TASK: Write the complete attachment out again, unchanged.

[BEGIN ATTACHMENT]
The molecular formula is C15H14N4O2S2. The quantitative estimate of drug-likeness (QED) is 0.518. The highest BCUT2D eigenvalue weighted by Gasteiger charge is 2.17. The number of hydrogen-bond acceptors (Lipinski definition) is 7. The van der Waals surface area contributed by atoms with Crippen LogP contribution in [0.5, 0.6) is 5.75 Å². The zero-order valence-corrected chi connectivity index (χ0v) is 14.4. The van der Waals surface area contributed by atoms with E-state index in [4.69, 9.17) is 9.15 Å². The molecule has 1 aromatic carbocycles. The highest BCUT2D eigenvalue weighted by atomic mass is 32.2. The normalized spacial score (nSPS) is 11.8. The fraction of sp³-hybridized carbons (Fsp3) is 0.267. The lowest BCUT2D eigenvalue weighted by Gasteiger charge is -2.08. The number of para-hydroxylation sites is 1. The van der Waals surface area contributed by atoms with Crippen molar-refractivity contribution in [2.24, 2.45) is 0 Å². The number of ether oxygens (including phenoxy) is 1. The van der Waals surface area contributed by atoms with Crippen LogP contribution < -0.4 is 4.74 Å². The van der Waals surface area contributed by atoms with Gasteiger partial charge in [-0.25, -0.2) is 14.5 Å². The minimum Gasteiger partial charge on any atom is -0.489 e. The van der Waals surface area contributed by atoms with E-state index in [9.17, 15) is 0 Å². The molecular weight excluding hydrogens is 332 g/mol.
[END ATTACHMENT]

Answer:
The molecular formula is C15H14N4O2S2. The quantitative estimate of drug-likeness (QED) is 0.518. The highest BCUT2D eigenvalue weighted by Gasteiger charge is 2.17. The number of hydrogen-bond acceptors (Lipinski definition) is 7. The van der Waals surface area contributed by atoms with Crippen LogP contribution in [0.5, 0.6) is 5.75 Å². The zero-order valence-corrected chi connectivity index (χ0v) is 14.4. The van der Waals surface area contributed by atoms with E-state index in [4.69, 9.17) is 9.15 Å². The molecule has 1 aromatic carbocycles. The highest BCUT2D eigenvalue weighted by atomic mass is 32.2. The normalized spacial score (nSPS) is 11.8. The fraction of sp³-hybridized carbons (Fsp3) is 0.267. The lowest BCUT2D eigenvalue weighted by Gasteiger charge is -2.08. The number of para-hydroxylation sites is 1. The van der Waals surface area contributed by atoms with Crippen molar-refractivity contribution in [2.24, 2.45) is 0 Å². The number of ether oxygens (including phenoxy) is 1. The van der Waals surface area contributed by atoms with Crippen LogP contribution < -0.4 is 4.74 Å². The van der Waals surface area contributed by atoms with Gasteiger partial charge in [-0.25, -0.2) is 14.5 Å². The minimum Gasteiger partial charge on any atom is -0.489 e. The van der Waals surface area contributed by atoms with E-state index in [9.17, 15) is 0 Å². The molecular weight excluding hydrogens is 332 g/mol.